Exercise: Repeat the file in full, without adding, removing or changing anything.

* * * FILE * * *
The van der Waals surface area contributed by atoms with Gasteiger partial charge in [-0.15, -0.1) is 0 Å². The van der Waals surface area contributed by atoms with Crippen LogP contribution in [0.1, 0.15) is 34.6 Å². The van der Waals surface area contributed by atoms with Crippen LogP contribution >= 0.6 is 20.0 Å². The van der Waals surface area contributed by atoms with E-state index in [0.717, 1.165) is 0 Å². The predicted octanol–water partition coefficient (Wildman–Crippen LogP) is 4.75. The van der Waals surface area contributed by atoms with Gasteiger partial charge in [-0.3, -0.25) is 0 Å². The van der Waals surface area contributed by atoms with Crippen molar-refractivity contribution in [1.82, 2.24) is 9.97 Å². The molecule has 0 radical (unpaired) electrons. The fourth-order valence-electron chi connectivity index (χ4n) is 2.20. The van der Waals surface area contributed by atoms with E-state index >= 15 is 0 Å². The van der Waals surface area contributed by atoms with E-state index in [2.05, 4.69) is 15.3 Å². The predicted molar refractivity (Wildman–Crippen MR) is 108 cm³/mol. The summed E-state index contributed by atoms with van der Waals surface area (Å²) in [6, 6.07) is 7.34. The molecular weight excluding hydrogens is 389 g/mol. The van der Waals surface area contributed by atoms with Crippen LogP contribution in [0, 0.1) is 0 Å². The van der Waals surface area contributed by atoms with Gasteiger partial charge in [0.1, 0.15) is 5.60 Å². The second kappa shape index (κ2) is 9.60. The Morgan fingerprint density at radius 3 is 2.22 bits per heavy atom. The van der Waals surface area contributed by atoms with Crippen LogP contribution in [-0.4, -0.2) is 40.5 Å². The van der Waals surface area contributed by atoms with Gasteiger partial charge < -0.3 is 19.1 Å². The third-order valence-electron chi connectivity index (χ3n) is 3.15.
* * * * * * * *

The van der Waals surface area contributed by atoms with Gasteiger partial charge in [-0.15, -0.1) is 0 Å². The van der Waals surface area contributed by atoms with Crippen LogP contribution in [0.1, 0.15) is 34.6 Å². The van der Waals surface area contributed by atoms with Crippen LogP contribution >= 0.6 is 20.0 Å². The van der Waals surface area contributed by atoms with E-state index in [0.717, 1.165) is 0 Å². The predicted octanol–water partition coefficient (Wildman–Crippen LogP) is 4.75. The van der Waals surface area contributed by atoms with Gasteiger partial charge in [-0.3, -0.25) is 0 Å². The van der Waals surface area contributed by atoms with Crippen molar-refractivity contribution in [1.82, 2.24) is 9.97 Å². The molecule has 0 radical (unpaired) electrons. The fourth-order valence-electron chi connectivity index (χ4n) is 2.20. The van der Waals surface area contributed by atoms with E-state index >= 15 is 0 Å². The van der Waals surface area contributed by atoms with E-state index in [2.05, 4.69) is 15.3 Å². The predicted molar refractivity (Wildman–Crippen MR) is 108 cm³/mol. The summed E-state index contributed by atoms with van der Waals surface area (Å²) in [6, 6.07) is 7.34. The molecular weight excluding hydrogens is 389 g/mol. The van der Waals surface area contributed by atoms with Crippen LogP contribution in [0, 0.1) is 0 Å². The van der Waals surface area contributed by atoms with Gasteiger partial charge in [0.1, 0.15) is 5.60 Å². The second kappa shape index (κ2) is 9.60. The Morgan fingerprint density at radius 3 is 2.22 bits per heavy atom. The van der Waals surface area contributed by atoms with Crippen LogP contribution in [-0.4, -0.2) is 40.5 Å². The van der Waals surface area contributed by atoms with Gasteiger partial charge < -0.3 is 19.1 Å². The third-order valence-electron chi connectivity index (χ3n) is 3.15.